On the 2nd of March 2018, from 9AM to 12NN on a Saturday, I facilitated a devised theatre workshop with college students (between the ages of 18 to 21 years old) of Ateneo de Manila University. While not all the participants were theatre majors, everyone was a member of at least one of the theatre-related organizations on campus: Tanghalang Ateneo (the “home” organization of the university’s theatre arts program), Ateneo Blue Repertory (the musical theatre organization of Ateneo), and Entablado (an intentionally politically-oriented theatre organization).
The session I designed was a combination of all the devising classes I have taken thus far, from City University of New York (CUNY) to New York University (NYU). We first determined a theme through the game “Grandma’s Footsteps.” The group decided to create around the theme of danger. We started with images and continued to build on our ideas through different ways of devising. Below is a copy of the session plan.
Beyond just creating exciting pieces of theatre, we took the time to discuss facilitation—which is an important skill when devising with an ensemble—and reflect on the content of the work we were creating. One of the most striking lessons I learned during my MA was, while one could devise a sensually thrilling piece of theatre, if it doesn’t have anything to say or ask, it won’t go very far. With the piece featured below, we entered a conversation about misogyny in the Philippines. One of the students queried about the final line the victim cried, “Tama na! That’s enough!” The devising group wanted to emphasize their view that victims of misogyny, psychologically and/or physically, aren’t just victims to be pitied, they still have the capacity to protect others.
The capacity of devising to build ensemble resonated with the participants. In a survey I sent after the workshop, one of them wrote:
I think it’s a very collaborative process that allows you to bounce off of the ideas shared by the ensemble you are with. It is a continuous process of growth and decision-making, as well as a safe space to create without having to worry about unnecessary judgment.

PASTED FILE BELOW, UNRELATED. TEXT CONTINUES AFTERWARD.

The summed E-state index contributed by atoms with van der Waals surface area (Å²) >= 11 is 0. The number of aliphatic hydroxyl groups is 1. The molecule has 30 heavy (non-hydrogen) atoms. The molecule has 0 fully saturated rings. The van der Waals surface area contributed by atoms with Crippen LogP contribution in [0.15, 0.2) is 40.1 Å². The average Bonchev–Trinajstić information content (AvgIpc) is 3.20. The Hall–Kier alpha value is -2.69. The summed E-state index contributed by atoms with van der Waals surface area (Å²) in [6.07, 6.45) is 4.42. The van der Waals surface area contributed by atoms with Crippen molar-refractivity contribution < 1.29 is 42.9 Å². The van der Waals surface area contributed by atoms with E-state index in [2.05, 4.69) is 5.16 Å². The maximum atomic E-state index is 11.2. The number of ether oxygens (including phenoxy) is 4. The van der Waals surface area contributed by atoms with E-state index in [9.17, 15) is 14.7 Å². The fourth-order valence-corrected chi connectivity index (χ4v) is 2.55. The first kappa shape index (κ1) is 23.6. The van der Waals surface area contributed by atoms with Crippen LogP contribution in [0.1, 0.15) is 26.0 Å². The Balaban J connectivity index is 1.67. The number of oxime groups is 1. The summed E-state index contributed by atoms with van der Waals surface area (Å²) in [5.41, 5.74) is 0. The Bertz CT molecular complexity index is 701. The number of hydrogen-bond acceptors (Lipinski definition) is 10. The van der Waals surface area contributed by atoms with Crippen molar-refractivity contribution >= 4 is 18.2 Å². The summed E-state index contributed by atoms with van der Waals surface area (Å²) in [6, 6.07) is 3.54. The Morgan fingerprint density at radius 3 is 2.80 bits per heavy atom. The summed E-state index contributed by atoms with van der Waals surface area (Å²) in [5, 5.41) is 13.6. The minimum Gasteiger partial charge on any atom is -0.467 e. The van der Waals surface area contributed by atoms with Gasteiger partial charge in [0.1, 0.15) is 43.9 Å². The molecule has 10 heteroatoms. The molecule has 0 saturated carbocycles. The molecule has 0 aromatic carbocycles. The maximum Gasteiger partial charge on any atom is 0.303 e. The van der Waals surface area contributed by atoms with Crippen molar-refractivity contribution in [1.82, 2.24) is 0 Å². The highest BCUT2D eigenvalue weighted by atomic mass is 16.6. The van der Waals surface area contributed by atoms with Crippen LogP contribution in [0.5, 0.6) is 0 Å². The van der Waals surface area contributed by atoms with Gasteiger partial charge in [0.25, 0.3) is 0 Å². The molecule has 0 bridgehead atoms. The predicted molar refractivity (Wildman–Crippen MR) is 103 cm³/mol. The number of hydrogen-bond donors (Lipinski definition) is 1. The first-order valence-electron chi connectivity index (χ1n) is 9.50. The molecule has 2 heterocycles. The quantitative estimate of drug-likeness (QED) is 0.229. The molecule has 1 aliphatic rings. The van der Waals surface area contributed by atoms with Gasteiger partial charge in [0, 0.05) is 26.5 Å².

Another wrote about Liz Lerman’s Critical Response Process, which I introduced:
Making time for critique, going through it stage by stage, made me realize how important proper criticism is in devising. From what it seemed like, no devised piece reaches a final version without expanding its possibilities based on the criticism of others.
Finally, one sent me a list of questions:
How do I find people to work with? What can I use devised work for? Where can I learn and develop this further? How do I hone my “pakikiramdam” (empathy) skills? Is there a more organized process for creation? What is something new we can do? What has not been done before?
My dissertation project, at least in its current conception, revolves around a community-based devising course I will teach for Ateneo de Manila University. While the fine details of the project still aren’t settled, this workshop was a pilot to see if there is interest among the students in making theatre through collective devising and, through it, reflecting on society together. The reactions were positive overall and the Ateneo Fine Arts Department is more than happy to collaborate with me.